I Love to Read Month Author Feature: Priscilla Paton

I Love to Read Month Author Feature: Priscilla Paton

Written by Masyn Rykhus

United Way is a strong supporter of early childhood literacy. Loving to read as a child can be the foundation of a satisfying career. Just ask Priscilla Paton.

Priscilla Paton was always one of those kids who loved to read. Paton recalls having an endless amount of books in her house and visiting the bookmobile as her hometown in rural Maine wasn’t large enough for a library.

Paton hasn’t always thought of herself as a creative writer.

“My journey to writing wasn’t a linear path,” Paton says. “I wrote creatively when I was 10 to 14 and then focused on school work. In college, I didn’t think I was as good of a writer as my peers.”

Paton then went on to earn her Ph.D. in English at Boston College where she met her now husband David Anderson, the president of St. Olaf College. Paton says that Anderson was hooked on mystery books.

Her interest in the genres of books has varied throughout her different stages in life. When in graduate school, she focused her reading on serious literature. After having children, she familiarized herself with a lot of children’s books.

“Reading books to my children is one way of bonding,” Paton says.

Paton later joined a group of writers and learned about the publishing side of writing. Her first book was a children’s book, which she was able to publish without an agent. As her interest in writing grew, Paton didn’t understand how to make a profession out of it, so she continued to focus on academic writing during her time as a professor at St. Olaf. She wrote her first academic book called Abandoned England, which consisted of New England poetry and was widely received.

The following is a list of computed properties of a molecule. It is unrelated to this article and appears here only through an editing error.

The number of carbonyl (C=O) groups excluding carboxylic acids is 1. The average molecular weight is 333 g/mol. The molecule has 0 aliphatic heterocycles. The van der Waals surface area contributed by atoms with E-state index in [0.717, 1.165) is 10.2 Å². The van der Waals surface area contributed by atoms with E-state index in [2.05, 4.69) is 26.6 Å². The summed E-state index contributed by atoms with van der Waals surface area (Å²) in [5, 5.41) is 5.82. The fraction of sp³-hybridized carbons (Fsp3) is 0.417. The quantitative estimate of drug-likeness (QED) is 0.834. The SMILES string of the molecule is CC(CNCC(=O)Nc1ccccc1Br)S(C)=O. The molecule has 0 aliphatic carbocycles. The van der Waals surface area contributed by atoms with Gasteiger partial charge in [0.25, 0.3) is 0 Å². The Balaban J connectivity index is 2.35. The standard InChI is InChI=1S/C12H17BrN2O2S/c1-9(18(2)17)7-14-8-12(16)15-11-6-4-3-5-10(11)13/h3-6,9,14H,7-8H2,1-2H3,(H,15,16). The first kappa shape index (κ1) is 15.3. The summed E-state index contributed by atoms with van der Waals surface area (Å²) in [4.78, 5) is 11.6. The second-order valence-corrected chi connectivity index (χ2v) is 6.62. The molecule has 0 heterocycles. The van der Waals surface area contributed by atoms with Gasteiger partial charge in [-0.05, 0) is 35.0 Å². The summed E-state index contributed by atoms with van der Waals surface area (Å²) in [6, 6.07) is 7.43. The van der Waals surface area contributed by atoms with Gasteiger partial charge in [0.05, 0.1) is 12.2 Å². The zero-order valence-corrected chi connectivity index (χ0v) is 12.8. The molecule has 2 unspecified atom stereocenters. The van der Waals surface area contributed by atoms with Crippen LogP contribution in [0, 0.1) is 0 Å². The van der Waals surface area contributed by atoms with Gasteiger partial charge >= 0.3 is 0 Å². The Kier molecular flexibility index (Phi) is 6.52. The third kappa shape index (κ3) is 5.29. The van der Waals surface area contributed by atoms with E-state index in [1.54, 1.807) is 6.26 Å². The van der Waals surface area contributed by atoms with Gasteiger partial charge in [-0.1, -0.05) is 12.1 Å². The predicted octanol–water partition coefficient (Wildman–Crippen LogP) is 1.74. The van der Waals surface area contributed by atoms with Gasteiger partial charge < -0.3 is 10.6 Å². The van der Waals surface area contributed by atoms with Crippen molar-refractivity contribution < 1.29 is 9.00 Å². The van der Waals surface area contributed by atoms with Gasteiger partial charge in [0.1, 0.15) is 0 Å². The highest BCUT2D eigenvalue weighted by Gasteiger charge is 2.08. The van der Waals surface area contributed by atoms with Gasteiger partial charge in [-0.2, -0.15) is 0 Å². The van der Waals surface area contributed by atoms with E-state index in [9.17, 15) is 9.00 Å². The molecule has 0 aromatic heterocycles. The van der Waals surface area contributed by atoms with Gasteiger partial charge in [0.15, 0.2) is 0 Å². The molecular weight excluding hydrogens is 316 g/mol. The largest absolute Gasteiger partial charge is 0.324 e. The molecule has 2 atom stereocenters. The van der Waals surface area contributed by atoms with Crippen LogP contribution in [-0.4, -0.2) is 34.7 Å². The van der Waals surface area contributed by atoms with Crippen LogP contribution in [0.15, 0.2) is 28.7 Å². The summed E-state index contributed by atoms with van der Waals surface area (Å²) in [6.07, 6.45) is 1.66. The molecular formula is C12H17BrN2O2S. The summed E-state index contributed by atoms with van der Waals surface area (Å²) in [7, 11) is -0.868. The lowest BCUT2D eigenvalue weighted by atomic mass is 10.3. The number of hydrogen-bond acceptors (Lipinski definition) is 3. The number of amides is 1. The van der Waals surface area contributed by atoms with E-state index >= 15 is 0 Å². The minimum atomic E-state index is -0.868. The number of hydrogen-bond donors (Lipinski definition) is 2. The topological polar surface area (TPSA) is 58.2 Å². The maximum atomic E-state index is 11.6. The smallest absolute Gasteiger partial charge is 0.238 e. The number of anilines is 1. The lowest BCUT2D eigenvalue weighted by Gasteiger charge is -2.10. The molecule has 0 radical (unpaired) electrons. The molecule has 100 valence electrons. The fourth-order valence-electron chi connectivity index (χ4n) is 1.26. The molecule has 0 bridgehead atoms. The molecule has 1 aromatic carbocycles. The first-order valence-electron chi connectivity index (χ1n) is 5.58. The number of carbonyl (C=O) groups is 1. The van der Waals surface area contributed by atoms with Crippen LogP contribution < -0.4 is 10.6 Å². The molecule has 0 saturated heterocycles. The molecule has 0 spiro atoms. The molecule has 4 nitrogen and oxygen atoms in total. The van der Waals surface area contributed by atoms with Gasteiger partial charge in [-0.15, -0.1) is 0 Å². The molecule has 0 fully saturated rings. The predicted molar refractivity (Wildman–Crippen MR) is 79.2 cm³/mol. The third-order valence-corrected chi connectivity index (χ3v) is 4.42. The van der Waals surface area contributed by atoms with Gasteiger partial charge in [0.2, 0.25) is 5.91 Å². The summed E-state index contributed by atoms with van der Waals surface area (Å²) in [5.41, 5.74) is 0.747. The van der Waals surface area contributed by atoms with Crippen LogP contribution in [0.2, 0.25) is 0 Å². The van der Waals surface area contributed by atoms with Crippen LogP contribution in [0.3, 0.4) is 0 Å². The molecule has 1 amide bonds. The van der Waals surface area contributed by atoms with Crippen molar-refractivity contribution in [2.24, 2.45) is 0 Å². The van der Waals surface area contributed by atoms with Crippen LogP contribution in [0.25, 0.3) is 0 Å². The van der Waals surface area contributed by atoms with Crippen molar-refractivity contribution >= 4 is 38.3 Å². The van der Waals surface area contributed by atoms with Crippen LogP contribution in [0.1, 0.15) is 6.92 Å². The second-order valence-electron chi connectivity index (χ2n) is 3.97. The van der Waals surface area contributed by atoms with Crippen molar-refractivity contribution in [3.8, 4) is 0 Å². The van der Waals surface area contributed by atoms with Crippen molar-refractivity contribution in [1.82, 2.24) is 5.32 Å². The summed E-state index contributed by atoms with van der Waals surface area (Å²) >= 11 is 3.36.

As Paton transitioned out of academic writing and yearned to explore something different, Scandinavian mystery novels became popular within the US such as The Girl with the Dragon Tattoo.

“I enjoyed reading these Scandinavian mysteries and making predictions based on the stereotypes of other mysteries,” Paton recalls. “A friend of mine suggested I write one of my own, and then it became serious pretty fast.”

Writing mysteries was a much-needed break for Paton from academic writing. In her work, Paton incorporates important social issues. She views reading about social issues in her mystery novels can be an escape from reading the news.

“Books are a way to filter the world. Readers love the creative dialogue between each of the detectives in my books. It’s used as a form of escapism” says Paton.

When asked what reading means to her, Paton says, “for me, reading is a way to confront the world as it is at the same time to escape the world that it is. Not all reading has to have an impact. Give it a change; you’ll probably like it.”